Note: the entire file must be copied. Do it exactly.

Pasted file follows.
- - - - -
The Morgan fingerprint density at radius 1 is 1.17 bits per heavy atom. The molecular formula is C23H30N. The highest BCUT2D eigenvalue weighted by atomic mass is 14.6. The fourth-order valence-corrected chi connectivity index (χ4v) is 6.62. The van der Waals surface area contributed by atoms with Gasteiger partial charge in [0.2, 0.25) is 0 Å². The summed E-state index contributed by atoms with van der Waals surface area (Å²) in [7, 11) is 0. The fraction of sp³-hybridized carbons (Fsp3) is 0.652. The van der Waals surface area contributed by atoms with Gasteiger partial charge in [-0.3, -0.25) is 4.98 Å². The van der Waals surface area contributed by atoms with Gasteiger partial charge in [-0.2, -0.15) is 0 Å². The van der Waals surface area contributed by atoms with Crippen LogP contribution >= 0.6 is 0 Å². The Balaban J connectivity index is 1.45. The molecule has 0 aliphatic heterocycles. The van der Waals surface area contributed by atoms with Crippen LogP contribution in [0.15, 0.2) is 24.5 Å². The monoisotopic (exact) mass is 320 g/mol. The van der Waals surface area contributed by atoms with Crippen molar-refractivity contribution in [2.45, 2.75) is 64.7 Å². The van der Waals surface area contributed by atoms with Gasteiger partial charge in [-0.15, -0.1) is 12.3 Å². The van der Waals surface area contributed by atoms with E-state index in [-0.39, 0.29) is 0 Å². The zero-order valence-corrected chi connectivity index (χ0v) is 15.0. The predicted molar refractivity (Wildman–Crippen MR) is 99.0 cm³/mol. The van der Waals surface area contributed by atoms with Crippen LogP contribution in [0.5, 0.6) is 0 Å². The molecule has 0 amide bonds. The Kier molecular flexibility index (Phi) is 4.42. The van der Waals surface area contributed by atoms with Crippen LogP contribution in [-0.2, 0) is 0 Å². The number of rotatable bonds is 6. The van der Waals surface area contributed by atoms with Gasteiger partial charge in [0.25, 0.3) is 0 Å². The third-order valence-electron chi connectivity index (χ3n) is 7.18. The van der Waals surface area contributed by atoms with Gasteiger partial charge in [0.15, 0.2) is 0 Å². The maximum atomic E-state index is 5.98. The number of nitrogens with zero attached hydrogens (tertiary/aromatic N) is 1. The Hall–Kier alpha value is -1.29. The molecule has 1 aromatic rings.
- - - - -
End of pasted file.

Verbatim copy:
The Morgan fingerprint density at radius 1 is 1.17 bits per heavy atom. The molecular formula is C23H30N. The highest BCUT2D eigenvalue weighted by atomic mass is 14.6. The fourth-order valence-corrected chi connectivity index (χ4v) is 6.62. The van der Waals surface area contributed by atoms with Gasteiger partial charge in [0.2, 0.25) is 0 Å². The summed E-state index contributed by atoms with van der Waals surface area (Å²) in [7, 11) is 0. The fraction of sp³-hybridized carbons (Fsp3) is 0.652. The van der Waals surface area contributed by atoms with Gasteiger partial charge in [-0.3, -0.25) is 4.98 Å². The van der Waals surface area contributed by atoms with Gasteiger partial charge in [-0.2, -0.15) is 0 Å². The van der Waals surface area contributed by atoms with Crippen LogP contribution >= 0.6 is 0 Å². The Balaban J connectivity index is 1.45. The molecule has 0 aliphatic heterocycles. The van der Waals surface area contributed by atoms with Crippen LogP contribution in [0.15, 0.2) is 24.5 Å². The monoisotopic (exact) mass is 320 g/mol. The van der Waals surface area contributed by atoms with Crippen molar-refractivity contribution in [2.45, 2.75) is 64.7 Å². The van der Waals surface area contributed by atoms with Gasteiger partial charge in [-0.15, -0.1) is 12.3 Å². The van der Waals surface area contributed by atoms with E-state index in [-0.39, 0.29) is 0 Å². The zero-order valence-corrected chi connectivity index (χ0v) is 15.0. The predicted molar refractivity (Wildman–Crippen MR) is 99.0 cm³/mol. The van der Waals surface area contributed by atoms with Crippen LogP contribution in [0.5, 0.6) is 0 Å². The molecule has 0 amide bonds. The Kier molecular flexibility index (Phi) is 4.42. The van der Waals surface area contributed by atoms with Crippen LogP contribution in [-0.2, 0) is 0 Å². The number of rotatable bonds is 6. The van der Waals surface area contributed by atoms with Gasteiger partial charge in [0.25, 0.3) is 0 Å². The third-order valence-electron chi connectivity index (χ3n) is 7.18. The van der Waals surface area contributed by atoms with Gasteiger partial charge in [0.15, 0.2) is 0 Å². The maximum atomic E-state index is 5.98. The number of nitrogens with zero attached hydrogens (tertiary/aromatic N) is 1. The Hall–Kier alpha value is -1.29. The molecule has 1 aromatic rings.